The truth-bearing capability of art was one of the foremost aesthetic questions of late sixteenth-, early seventeenth-century England, particularly surrounding music in worship and the ability of poetry to positively affect society. Concurrently, natural philosophers like Francis Bacon were adjusting metaphysical perceptions of the human mind, and with them, the individual subject, aware of their capacities, becomes the locus of all representations. There was also concerted metaphysical interest around the passions in this period, evident in a variety of treatises and fictions.2 I use the word ‘metaphysical’ to encompass this type of question rather than the term as it relates to the specific group of poets. For example, Thomas Wright’s Passions of the Minde (1604, first printed 1601) contains a list of questions called ‘Problemes concerning the substance of our Soules’.3 Here he asks about the quality of knowledge (‘What is evidence and certitude in Knowledge, and how they differ’ and ‘How knowledge and perfit Science, differ from credulity and opinion’),4 as well as questions about the internal processes related to sense perception and representation (‘How a corporall imagination concurre to a spirituall conceit’, ‘What is Arte? what the Idea in the artificers minde, by whose direction hee frameth his woorkes’).5 In these unanswered questions, Wright demonstrated his own uncertainty about what constituted certain knowledge, how it was formulated, and through what evidence one might prove it. He also touched on the influential role of scepticism in seeking truth. After his list of questions, Wright bemoaned that [t]hese Questions I might propound, but GOD knowes, who was, is, or ever shall bee able to answere them exactly; I know superficiall Schollers and vngrounded Philosophers, who…will thinke these easie to bee resolved, because they can say what they know; but that will not suffice, because the Sphere of knowledge doth infinitely exceede the limites of theyr capacities. Despite his hypothesising, he acknowledged As much as I have delivered in this matter, might be sayd of touching tasting, and smelling; of laughing, weeping, sighing…the substance, scituation, correspondence, and vse of all partes of a mans body…. No man, I thinke, can be learned, who may not plainely perceyve what an infinite matter I have propounded here of knowledge, and yet how little, even the wisest know…. Onely I will inferre our extreme Ignorance, that few or none of these difficulties, which conerne vs so neere as our soules and bodies are throughly as yet, in my iudgement, declared even of the profoundest wits.6 These statements, amongst others on the nature of the passions, the senses, about dreaming and memory, and other physiological and psychological processes, demonstrate the connection between problems of mind and body and the concept of certain knowledge within a fundamentally Aristotelian early seventeenth-century intellectual framework.7 The relationship between art and knowledge is of particular note, as his question on the experience of music contained within it a fundamental mind-body question: ‘For what reason corporal Music and Consorts of Instruments so ravish and abstract a spirit, a soul, transporting it almost into a Paradise of Joy?’ Wright viewed music as corporal, of the physical world, yet did not understand how then it might interact with immaterial spirits. Music was a driving force in understanding the mind-body relationship because it viscerally presented a fundamental problem with planes of materiality.

This monograph considers how these questions and others were both reflected and addressed through the routine practice of music making. As music philosopher Lawrence Kramer posits, music is not just a ‘vehicle or reflection of culture, but a form of human agency that shapes and intervenes’. Though music’s important role in this period of intellectual history has been explored from the perspective of the history of science and mathematics, it has yet to be approached from an interpretive musicological perspective. Scholars like Penelope Gouk have thoroughly investigated music’s role in natural philosophy and Baconian inquiry but never took the step to connect any of these epistemic themes to specific musical works, nor did she partake in any musical interpretation. Musicologists like Ian Spink have argued that metaphysical verse was inherently unmusical and believed that ideas of philosophy, theology, and science were ‘not suited to music’ because ‘music is a language of the emotions not of verbal ideas’.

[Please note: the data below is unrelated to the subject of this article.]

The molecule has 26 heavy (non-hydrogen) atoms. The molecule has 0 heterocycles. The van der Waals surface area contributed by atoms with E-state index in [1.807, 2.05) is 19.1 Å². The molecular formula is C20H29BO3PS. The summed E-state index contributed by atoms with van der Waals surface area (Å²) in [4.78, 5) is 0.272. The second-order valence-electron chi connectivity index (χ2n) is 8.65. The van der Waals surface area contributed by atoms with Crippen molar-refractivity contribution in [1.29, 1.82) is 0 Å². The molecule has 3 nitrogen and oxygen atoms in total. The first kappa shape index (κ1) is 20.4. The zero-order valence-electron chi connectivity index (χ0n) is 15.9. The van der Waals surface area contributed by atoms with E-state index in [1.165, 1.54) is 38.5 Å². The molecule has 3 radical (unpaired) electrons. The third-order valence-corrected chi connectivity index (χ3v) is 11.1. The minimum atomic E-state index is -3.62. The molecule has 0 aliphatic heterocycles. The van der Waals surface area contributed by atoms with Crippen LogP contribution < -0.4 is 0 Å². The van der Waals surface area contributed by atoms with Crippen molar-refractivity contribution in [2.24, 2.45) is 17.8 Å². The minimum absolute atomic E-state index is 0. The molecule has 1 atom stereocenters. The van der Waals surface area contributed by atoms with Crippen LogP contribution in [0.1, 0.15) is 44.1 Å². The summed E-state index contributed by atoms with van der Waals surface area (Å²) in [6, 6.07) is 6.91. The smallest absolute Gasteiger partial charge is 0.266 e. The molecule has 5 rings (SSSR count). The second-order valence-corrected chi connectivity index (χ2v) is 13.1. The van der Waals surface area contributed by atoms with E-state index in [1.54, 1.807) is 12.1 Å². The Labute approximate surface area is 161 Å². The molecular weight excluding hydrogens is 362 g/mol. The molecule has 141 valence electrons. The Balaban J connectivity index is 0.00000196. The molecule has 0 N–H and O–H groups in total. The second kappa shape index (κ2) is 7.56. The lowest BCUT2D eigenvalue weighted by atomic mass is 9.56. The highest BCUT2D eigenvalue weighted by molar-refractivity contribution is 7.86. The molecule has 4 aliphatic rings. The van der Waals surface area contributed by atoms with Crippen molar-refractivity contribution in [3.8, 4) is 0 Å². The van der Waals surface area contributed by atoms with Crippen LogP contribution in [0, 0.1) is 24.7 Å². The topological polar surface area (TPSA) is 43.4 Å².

I argue it is precisely because of music’s connection to the passions that it cogitated and presented some of the most pressing metaphysical questions of the day. Through a focused examination of music’s contribution to change in understanding ‘certain truth’, as well as its role in the intellectual development of the period, this study shows how music not only reflected changes in episteme but also actively participated in its generation. Unlike previous studies, this book positions the historical experience of music, including the examination of individual songs, within frameworks of literary and historical scholarship on representation, sense perception, and the approach to knowledge in early seventeenth-century England. Music making was a common practice that readily presented many of the metaphysical problems to ways of knowing that were of importance to the development of English thought throughout this period. The performing arts in particular, as Stephen Greenblatt says, ‘offered men the power to shape their worlds, calculate probabilities, and master the contingent’, a way to ‘theatricalise culture’. As shown here, recreational domestic vocal music, too, could powerfully imply ‘that human character itself could be similarly fashioned, with an eye to audience and effect’, all posited in contrast to an interchangeable other. But the change affected by music and musical experience was not only on ‘human character’ in terms of temporary effects like mood but also touched on issues that would change the way Europeans interacted with and understood the world they inhabited.

My parameters are approximately 1588–1640, as I limit my project to printed music, beginning with the recreational music of Thomas Morley and William Byrd in the late 1580s and ending with Martin Peerson, Walter Porter, and other print publications from before the Civil War. It is more difficult, however, to contain intellectual history within such dates – these ideas will draw from a wider and more fluid timeline and geographical area, in line with the idea that practice can both pre-empt and lag behind the full articulation of theory. My scope is limited to printed resources with musical notation (excluding, for example, ballad sheets), mostly for practical reasons, though there are conclusions to be extrapolated from what it meant to be published, particularly in terms of wider trends concerning which genres of vocal music were printed (lute song, multi-voice, instrumental, and so on). I include any music that could have been sung with multiple voices, regardless of any perceived ‘intention’ on the part of the composer or anachronistic ideals of form imposed by later musicologists. In many cases, the text authors of these songs are anonymous. So, when I make a reference to, for example, ‘Dowland’s text’, I am not implying Dowland wrote it but that it is the text he set to music. If the poet is known, I will say ‘Sidney’s poem’ when speaking of the text specifically or ‘Byrd’s setting’ when referring to the music.